I was at my daughter's the other day and tried to watch the evening news on the TV. I almost never watch broadcast TV. I do have a TV, but it's for watching the occasional DVD.
But hey, I'm a news junkie. Might as well keep up with the news. There wasn't much else to do.
First the commercials. Way too many of them. Most were about drugs for medical conditions, some of which I'd never even heard of. One observation: women have about 6 times more medical problems than men, judging from the ads.
The news itself? Way too . . . fluffy? Low information density. Fairly high opinion ratio. The propaganda machine's product bores the hell out of me.
Most of my information comes from the Internet. I'm a fast reader. During the time of the average commercial break, I get more hard fact than the product of a whole "news hour." I put that in quotations as it's barely news and certainly not an hour's worth.
Back during my college days I studied Journalism. I think I've got a dusty unused degree in it somewhere around here. One thing my professor would have us do was to take a newspaper and pick out the hard news stories. Even back in the late 90's with a nationally respected newspaper like the NY Times, we'd average about 3 hard news pieces. The rest were puff pieces, press releases, opinion, feature articles, follow up stories, and the rest. New news wasn't a big part of the paper back then, and it's worse now. TV isn't as good as newspapers as far as hard news goes.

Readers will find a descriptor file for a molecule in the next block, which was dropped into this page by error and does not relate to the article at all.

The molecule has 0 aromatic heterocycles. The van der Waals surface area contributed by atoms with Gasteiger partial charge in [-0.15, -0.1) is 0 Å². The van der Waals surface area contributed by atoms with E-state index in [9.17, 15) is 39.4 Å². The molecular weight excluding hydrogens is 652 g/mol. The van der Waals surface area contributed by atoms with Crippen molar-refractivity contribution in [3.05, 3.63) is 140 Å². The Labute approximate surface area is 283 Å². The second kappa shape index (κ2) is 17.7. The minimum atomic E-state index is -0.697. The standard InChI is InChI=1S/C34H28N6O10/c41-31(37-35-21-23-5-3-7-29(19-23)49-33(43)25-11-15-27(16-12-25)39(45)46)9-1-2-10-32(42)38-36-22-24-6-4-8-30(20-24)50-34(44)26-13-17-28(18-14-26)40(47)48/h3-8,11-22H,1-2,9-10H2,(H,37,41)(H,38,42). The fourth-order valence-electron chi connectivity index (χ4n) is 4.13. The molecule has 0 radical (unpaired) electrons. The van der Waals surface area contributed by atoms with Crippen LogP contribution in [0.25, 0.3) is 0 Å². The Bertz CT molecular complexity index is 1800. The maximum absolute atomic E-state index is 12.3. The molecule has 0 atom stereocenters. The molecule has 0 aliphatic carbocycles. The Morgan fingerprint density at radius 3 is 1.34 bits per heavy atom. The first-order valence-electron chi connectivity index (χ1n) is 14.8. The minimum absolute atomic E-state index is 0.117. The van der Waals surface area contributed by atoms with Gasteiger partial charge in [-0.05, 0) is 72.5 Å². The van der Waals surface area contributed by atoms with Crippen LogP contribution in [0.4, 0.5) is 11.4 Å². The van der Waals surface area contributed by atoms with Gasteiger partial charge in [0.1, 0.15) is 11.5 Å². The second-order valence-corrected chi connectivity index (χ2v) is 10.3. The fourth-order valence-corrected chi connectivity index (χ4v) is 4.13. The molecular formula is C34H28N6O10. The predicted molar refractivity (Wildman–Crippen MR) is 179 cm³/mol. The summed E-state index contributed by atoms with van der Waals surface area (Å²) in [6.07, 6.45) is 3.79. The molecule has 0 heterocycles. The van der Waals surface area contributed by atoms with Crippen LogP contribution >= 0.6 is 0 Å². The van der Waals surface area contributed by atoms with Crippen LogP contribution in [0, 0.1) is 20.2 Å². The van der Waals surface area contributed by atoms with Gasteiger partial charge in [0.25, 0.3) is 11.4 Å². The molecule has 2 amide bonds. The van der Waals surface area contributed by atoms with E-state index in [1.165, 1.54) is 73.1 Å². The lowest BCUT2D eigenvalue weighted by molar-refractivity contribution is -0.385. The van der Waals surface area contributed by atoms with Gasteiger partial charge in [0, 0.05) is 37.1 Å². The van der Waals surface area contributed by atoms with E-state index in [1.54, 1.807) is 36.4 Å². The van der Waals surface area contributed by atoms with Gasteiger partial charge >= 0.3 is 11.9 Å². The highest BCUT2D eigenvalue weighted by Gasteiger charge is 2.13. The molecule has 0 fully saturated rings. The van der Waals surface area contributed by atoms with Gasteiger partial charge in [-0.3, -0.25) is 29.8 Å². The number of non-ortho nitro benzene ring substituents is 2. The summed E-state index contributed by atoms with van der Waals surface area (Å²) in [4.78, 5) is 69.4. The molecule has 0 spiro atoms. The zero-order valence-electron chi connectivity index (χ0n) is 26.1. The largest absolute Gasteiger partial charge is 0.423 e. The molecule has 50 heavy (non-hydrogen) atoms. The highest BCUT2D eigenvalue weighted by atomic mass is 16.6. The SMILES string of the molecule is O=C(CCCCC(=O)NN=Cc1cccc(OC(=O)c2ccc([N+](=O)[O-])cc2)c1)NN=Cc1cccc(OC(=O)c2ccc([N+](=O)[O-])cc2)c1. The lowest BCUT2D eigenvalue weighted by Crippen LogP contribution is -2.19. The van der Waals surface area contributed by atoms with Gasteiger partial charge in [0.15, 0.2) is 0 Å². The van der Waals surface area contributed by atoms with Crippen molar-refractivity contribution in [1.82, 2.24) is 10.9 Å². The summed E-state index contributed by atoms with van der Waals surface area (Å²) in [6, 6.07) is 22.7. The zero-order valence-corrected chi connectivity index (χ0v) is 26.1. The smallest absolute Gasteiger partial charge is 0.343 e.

Another thing my professor complained about was the lack of depth afforded the average reporter. He once spent 2 weeks researching a story in rural Appalachia. It was a big feature piece in, I believe, The Washington Post. Because of it, he was considered the expert on Appalachia. He said he knew Jack Sh*t about Appalachia. Two weeks is nothing. By newspaper standards, it was a lot. Few news organizations can spend that kind of time on a story these days.
News organizations have made the decision to cut back drastically on its news teams. It shows. The product has gotten a bit thin.
Next time you catch the news from traditional media, be it a newspaper, TV, or radio, try and pick out the hard news stories. Then for fun see if any attempt at unbiased reporting is being made.
News is a business. Business takes care of business. Small example that I know of personally: small town rookie reporter discovers the local car dealership is turning back odometers. Publishes the piece. Newspaper loses its biggest ad revenue: the car dealership. Not a career building exercise.
Go back to old newspapers during the time of the depression. Never did they say the word, depression. There were few articles about how bad the economy was. It was bad for business to say such things. Do you think the news has gotten better about that sort of thing, or worse?
Back to my TV news watching. After about 20 minutes I turned the TV off. There are better ways to waste time.
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